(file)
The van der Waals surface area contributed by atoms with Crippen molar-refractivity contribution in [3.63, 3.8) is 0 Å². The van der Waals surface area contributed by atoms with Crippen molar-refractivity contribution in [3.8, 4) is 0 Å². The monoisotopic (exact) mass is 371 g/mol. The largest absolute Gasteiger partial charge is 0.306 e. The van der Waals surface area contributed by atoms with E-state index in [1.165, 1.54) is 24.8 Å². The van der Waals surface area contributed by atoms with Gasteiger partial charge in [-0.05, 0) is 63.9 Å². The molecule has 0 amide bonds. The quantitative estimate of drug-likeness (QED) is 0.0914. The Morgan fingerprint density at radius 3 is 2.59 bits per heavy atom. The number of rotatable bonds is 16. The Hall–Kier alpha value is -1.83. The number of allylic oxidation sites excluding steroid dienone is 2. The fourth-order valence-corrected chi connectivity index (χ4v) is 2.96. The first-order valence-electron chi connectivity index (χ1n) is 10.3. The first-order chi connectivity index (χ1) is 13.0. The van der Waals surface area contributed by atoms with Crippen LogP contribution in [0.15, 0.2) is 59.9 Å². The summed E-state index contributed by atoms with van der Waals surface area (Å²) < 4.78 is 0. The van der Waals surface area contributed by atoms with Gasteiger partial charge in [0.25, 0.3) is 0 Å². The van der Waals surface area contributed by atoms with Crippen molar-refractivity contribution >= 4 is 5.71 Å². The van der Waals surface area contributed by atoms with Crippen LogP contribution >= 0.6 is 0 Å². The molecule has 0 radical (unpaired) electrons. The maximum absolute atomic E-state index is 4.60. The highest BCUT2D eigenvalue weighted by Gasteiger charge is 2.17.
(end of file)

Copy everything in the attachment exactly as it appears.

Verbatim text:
The van der Waals surface area contributed by atoms with Crippen molar-refractivity contribution in [3.63, 3.8) is 0 Å². The van der Waals surface area contributed by atoms with Crippen molar-refractivity contribution in [3.8, 4) is 0 Å². The monoisotopic (exact) mass is 371 g/mol. The largest absolute Gasteiger partial charge is 0.306 e. The van der Waals surface area contributed by atoms with E-state index in [1.165, 1.54) is 24.8 Å². The van der Waals surface area contributed by atoms with Gasteiger partial charge in [-0.05, 0) is 63.9 Å². The molecule has 0 amide bonds. The quantitative estimate of drug-likeness (QED) is 0.0914. The Morgan fingerprint density at radius 3 is 2.59 bits per heavy atom. The number of rotatable bonds is 16. The Hall–Kier alpha value is -1.83. The number of allylic oxidation sites excluding steroid dienone is 2. The fourth-order valence-corrected chi connectivity index (χ4v) is 2.96. The first-order valence-electron chi connectivity index (χ1n) is 10.3. The first-order chi connectivity index (χ1) is 13.0. The van der Waals surface area contributed by atoms with Crippen LogP contribution in [0.15, 0.2) is 59.9 Å². The summed E-state index contributed by atoms with van der Waals surface area (Å²) < 4.78 is 0. The van der Waals surface area contributed by atoms with Gasteiger partial charge in [0.25, 0.3) is 0 Å². The van der Waals surface area contributed by atoms with Crippen molar-refractivity contribution >= 4 is 5.71 Å². The van der Waals surface area contributed by atoms with Crippen LogP contribution >= 0.6 is 0 Å². The molecule has 0 radical (unpaired) electrons. The maximum absolute atomic E-state index is 4.60. The highest BCUT2D eigenvalue weighted by Gasteiger charge is 2.17.